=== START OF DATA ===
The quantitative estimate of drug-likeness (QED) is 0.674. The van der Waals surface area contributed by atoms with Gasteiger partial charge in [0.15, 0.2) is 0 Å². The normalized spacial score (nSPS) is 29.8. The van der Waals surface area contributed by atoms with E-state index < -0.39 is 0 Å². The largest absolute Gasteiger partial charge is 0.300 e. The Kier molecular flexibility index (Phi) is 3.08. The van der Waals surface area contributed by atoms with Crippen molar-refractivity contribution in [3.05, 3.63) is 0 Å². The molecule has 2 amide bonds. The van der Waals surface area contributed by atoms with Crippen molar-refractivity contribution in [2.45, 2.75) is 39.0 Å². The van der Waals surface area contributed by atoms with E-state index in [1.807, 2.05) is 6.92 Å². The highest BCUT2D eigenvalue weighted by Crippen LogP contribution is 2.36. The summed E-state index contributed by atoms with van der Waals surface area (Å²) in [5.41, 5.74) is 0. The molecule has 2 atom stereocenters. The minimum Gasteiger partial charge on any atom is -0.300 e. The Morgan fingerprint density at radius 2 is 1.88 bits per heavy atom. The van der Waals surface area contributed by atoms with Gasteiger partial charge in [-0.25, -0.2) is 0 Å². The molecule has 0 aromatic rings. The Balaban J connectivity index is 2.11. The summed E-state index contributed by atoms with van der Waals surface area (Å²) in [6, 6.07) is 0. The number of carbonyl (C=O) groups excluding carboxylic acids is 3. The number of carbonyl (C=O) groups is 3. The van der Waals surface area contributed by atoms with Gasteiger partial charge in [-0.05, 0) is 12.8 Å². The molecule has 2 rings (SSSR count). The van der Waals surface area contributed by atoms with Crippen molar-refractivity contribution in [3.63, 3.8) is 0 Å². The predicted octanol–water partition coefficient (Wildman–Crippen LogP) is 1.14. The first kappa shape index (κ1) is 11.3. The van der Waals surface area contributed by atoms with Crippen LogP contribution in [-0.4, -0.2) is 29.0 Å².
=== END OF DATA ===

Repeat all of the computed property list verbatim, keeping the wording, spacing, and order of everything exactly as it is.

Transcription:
The quantitative estimate of drug-likeness (QED) is 0.674. The van der Waals surface area contributed by atoms with Gasteiger partial charge in [0.15, 0.2) is 0 Å². The normalized spacial score (nSPS) is 29.8. The van der Waals surface area contributed by atoms with E-state index < -0.39 is 0 Å². The largest absolute Gasteiger partial charge is 0.300 e. The Kier molecular flexibility index (Phi) is 3.08. The van der Waals surface area contributed by atoms with Crippen molar-refractivity contribution in [3.05, 3.63) is 0 Å². The molecule has 2 amide bonds. The van der Waals surface area contributed by atoms with Crippen molar-refractivity contribution in [2.45, 2.75) is 39.0 Å². The van der Waals surface area contributed by atoms with E-state index in [1.807, 2.05) is 6.92 Å². The highest BCUT2D eigenvalue weighted by Crippen LogP contribution is 2.36. The summed E-state index contributed by atoms with van der Waals surface area (Å²) in [5.41, 5.74) is 0. The molecule has 2 atom stereocenters. The minimum Gasteiger partial charge on any atom is -0.300 e. The Morgan fingerprint density at radius 2 is 1.88 bits per heavy atom. The van der Waals surface area contributed by atoms with Gasteiger partial charge in [-0.25, -0.2) is 0 Å². The molecule has 0 aromatic rings. The Balaban J connectivity index is 2.11. The summed E-state index contributed by atoms with van der Waals surface area (Å²) in [6, 6.07) is 0. The number of carbonyl (C=O) groups excluding carboxylic acids is 3. The number of carbonyl (C=O) groups is 3. The van der Waals surface area contributed by atoms with Gasteiger partial charge in [-0.05, 0) is 12.8 Å². The molecule has 2 rings (SSSR count). The van der Waals surface area contributed by atoms with Crippen molar-refractivity contribution in [3.63, 3.8) is 0 Å². The predicted octanol–water partition coefficient (Wildman–Crippen LogP) is 1.14. The first kappa shape index (κ1) is 11.3. The van der Waals surface area contributed by atoms with Crippen LogP contribution in [-0.4, -0.2) is 29.0 Å².